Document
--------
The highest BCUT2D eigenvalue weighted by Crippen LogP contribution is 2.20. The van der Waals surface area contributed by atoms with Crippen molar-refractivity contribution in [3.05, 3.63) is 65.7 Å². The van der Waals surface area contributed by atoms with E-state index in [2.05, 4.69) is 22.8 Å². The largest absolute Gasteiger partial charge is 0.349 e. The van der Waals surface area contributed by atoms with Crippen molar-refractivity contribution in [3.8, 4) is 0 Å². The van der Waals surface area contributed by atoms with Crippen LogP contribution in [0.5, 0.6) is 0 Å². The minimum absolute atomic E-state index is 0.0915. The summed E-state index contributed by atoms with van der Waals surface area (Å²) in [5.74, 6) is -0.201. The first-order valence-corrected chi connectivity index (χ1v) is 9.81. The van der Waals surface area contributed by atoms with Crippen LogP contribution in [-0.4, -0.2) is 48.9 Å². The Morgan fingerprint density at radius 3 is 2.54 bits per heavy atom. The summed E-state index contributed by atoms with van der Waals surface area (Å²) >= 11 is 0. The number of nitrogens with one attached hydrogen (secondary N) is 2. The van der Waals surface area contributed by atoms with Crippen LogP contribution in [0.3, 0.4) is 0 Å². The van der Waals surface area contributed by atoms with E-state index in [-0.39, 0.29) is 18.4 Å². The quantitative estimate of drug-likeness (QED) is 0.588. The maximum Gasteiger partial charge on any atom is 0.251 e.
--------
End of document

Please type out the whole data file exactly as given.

The highest BCUT2D eigenvalue weighted by Crippen LogP contribution is 2.20. The van der Waals surface area contributed by atoms with Crippen molar-refractivity contribution in [3.05, 3.63) is 65.7 Å². The van der Waals surface area contributed by atoms with E-state index in [2.05, 4.69) is 22.8 Å². The largest absolute Gasteiger partial charge is 0.349 e. The van der Waals surface area contributed by atoms with Crippen molar-refractivity contribution in [3.8, 4) is 0 Å². The van der Waals surface area contributed by atoms with Crippen LogP contribution in [0.5, 0.6) is 0 Å². The minimum absolute atomic E-state index is 0.0915. The summed E-state index contributed by atoms with van der Waals surface area (Å²) in [5.74, 6) is -0.201. The first-order valence-corrected chi connectivity index (χ1v) is 9.81. The van der Waals surface area contributed by atoms with Crippen LogP contribution in [-0.4, -0.2) is 48.9 Å². The Morgan fingerprint density at radius 3 is 2.54 bits per heavy atom. The summed E-state index contributed by atoms with van der Waals surface area (Å²) >= 11 is 0. The number of nitrogens with one attached hydrogen (secondary N) is 2. The van der Waals surface area contributed by atoms with Crippen LogP contribution in [0.3, 0.4) is 0 Å². The van der Waals surface area contributed by atoms with E-state index in [-0.39, 0.29) is 18.4 Å². The quantitative estimate of drug-likeness (QED) is 0.588. The maximum Gasteiger partial charge on any atom is 0.251 e.